According to alethic functionalism, truth is a higher-order multiply realizable property of propositions. After briefly presenting the views main principles and motivations, I defend alethic functionalism from recent criticisms raised against it by Cory Wright. Wright argues that alethic functionalism will collapse either into deflationism or into a view that takes true as simply ambiguous. I reject both claims.
Few philosophers today doubt the importance of some notion of rigid designation, as suggested by Kripke and Putnam for names and natural kind terms. At the very least, most of us want our theories to be compatible with the most plausible elements of that account. Anaphoric theories of reference have gained some attention lately, but little attention has been given to how they square with rigid designation. Although the differences between anaphoric theories and many interpretations of the New Theory of (...) reference are substantial, I argue that rigid designation and anaphoric theories can be reconciled with one another and in fact complement one another in important ways. (shrink)
Jonah N. Schupbach and Jan Sprenger and Vincenzo Crupi and Katya Tentori have recently proposed measures of explanatory power and have shown that they are characterized by certain arguably desirable conditions or axioms. I further examine the properties of these two measures, and a third measure considered by I. J. Good and Timothy McGrew . This third measure also has an axiomatic representation. I consider a simple coin-tossing example in which only the Crupi–Tentori measure does not perform well. The Schupbach–Sprenger (...) and Good–McGrew measures are based on different notions of explanatory power, but both are tenable. 1 Introduction2 Measures of Explanatory Power3 The Schupbach–Sprenger Measure4 The Crupi–Tentori Measure5 The Good–McGrew Measure6 Affirmative versus Comprehensive Explanatory Power7 Coin-Flipping Examples8 Decomposition9 Conclusion. (shrink)
_ Source: _Page Count 11 Epistemic Authority: A Theory of Trust, Authority, and Autonomy in Belief. By Linda Trinkaus Zagzebski. New York: Oxford University Press, 2012. Pp. xiii +279. isbn 978–0–19–993647–2.
Science and technology are so intertwined that technoscience has been argued to more accurately reflect the progress of science and its impact on society, and most socioscientific issues require technoscientific reasoning. Education policy documents have long noted that the general public lacks sufficient understanding of science and technology necessary for informed decision-making regarding socioscientific/technological issues. The science–technology–society movement and scholarship addressing socioscientific issues in science education reflect efforts in the science education community to promote more informed decision-making regarding such issues. (...) Now Science, Technology, Engineering, Mathematics education has emerged as a major reform movement impacting science education. STEM education efforts emphasize literacy across the disciplines of science, technology, engineering, and mathematics, but with rare exceptions, treat issues of technology superficially and uncritically. Informed decision-making regarding many personal and societal issues requires technological literacy beyond merely becoming an enthusiastic designer or skilled user of technology, but the science education community has given little attention to what such literacy entails. Here, we present results of an extensive review of the literature regarding the nature of technology in order to identify key issues among scholars who study technology. We then provide predominant perspectives among those scholars and suggest which identified NOT issues are most essential to address as part of STEM education efforts that seek to promote informed personal and societal decision-making. (shrink)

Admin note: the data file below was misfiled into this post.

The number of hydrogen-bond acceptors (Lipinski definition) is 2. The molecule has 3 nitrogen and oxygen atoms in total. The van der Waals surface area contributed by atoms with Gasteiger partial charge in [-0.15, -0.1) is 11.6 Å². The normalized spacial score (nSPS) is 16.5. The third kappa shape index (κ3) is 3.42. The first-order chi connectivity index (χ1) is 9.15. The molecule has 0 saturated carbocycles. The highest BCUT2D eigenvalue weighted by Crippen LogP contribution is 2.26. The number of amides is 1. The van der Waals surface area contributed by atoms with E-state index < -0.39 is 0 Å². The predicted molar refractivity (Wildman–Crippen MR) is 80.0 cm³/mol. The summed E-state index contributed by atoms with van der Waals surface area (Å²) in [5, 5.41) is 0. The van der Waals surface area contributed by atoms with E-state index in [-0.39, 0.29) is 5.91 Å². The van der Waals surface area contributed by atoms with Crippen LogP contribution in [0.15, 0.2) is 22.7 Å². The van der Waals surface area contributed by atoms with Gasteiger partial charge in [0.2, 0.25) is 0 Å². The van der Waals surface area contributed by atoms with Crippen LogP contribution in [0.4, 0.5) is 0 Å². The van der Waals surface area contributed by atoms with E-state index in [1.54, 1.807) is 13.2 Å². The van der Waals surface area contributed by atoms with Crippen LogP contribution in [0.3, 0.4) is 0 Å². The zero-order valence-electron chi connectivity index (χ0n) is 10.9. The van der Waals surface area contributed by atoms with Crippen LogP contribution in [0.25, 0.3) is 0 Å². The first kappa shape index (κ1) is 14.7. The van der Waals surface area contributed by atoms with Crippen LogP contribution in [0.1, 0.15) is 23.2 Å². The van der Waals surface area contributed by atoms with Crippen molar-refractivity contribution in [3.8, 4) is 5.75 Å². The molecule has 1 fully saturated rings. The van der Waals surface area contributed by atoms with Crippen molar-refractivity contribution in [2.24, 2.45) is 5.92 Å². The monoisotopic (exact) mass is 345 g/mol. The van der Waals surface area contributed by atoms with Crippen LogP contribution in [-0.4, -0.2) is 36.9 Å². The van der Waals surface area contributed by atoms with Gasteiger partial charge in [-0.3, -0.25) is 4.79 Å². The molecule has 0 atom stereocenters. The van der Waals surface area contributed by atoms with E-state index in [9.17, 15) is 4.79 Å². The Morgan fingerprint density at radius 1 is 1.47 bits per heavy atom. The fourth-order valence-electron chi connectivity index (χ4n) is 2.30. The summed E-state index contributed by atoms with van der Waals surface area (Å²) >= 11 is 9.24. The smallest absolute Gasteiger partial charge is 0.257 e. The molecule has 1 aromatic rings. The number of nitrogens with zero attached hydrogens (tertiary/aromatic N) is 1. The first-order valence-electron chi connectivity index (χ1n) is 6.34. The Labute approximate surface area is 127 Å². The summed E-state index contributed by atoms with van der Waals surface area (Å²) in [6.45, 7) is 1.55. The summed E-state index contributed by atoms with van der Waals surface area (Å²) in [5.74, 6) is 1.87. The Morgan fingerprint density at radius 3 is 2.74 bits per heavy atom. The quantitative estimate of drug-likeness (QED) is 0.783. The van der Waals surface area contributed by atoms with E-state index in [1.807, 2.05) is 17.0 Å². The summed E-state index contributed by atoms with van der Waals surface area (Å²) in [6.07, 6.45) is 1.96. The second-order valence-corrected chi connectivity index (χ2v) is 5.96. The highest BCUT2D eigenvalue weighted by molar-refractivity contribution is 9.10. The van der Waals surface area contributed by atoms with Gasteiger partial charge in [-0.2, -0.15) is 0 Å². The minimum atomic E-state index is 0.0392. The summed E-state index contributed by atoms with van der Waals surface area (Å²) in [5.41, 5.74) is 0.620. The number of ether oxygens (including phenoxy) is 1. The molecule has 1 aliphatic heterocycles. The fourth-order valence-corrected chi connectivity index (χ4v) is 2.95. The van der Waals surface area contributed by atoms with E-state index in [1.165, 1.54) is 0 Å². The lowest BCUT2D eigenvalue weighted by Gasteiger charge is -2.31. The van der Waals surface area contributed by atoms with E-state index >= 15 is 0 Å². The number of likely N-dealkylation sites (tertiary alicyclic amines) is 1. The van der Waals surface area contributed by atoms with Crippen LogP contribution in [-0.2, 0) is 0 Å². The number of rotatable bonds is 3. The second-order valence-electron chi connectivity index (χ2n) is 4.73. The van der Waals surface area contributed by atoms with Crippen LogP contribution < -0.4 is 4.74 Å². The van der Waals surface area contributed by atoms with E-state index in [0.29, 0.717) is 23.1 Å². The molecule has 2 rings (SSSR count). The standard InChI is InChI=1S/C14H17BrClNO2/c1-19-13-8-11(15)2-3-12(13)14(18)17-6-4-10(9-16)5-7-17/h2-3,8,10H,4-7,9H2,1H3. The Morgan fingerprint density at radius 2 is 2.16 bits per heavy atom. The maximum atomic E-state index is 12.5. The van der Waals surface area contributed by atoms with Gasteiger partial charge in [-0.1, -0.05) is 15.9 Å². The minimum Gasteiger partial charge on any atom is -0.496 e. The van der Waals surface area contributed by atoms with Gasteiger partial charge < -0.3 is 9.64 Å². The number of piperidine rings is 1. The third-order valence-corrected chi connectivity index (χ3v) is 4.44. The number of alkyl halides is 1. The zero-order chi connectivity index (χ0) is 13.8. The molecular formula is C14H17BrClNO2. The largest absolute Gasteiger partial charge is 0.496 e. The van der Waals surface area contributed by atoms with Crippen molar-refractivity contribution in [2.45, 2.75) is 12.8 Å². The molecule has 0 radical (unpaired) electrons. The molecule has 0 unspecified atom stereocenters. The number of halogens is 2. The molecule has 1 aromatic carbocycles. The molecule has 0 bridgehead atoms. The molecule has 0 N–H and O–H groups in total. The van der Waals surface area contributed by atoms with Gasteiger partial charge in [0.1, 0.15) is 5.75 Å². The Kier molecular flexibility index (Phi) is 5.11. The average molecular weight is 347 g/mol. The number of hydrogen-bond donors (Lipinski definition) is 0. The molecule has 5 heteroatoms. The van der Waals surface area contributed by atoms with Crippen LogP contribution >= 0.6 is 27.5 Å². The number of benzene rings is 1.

Accounts of leadership in relation to ethics can and do go wrong in several ways that may lead us too quickly into thinking there is a tighter relationship between ethics and leadership than we have reason to believe. Firstly, these accounts can be misled by the centrality of values talk in recent discussions of leadership into thinking that values of a particular kind are sufficient for leadership. Secondly, the focus on character in recent leadership accounts can lead to a similar (...) error. The assumption here is that because good character is often a locus of descriptions of leaders, such character is necessary and sufficient for leadership. Thirdly, we can fall victim to an observer bias that colors our accounts of the leaders we admire and thus wish to either have or be, which in turn leads to the fourth way in which accounts of leadership can go wrong in their description of the role of ethics in leadership. Through inattention or through wishful thinking accounts of leadership can become merely prescriptive and stipulate that ethics is requisite and at least partly constitutive of leadership. Keeping in mind these ways in which accounts of leadership commonly go astray, we can say that any adequate account of leadership must, at least in the first instance, be able to differentiate not only between leadership and good ethical character, but also between leadership and power, authority, influence, managerial ability, and charisma. Taking a closer look at some of the ways that the relation between leadership and ethics is misconstrued is necessary to better understanding both leadership and its connection to ethics. It is, however, just a first step. Asking whether we have reason to think of leadership as an Aristotelian virtue should, we think, enable us to give a more accurate and useful account of the complexity of the relation. It also captures underlying reasons for wanting to see the two as intrinsically connected. (shrink)
Can we give objective reasons for our most basic standards of reason-- our fundamental epistemic principles? I argue, against several forms of skepticism about reason, that we can, but that the reasons we can give for epistemic principles are ultimately practical, not epistemic.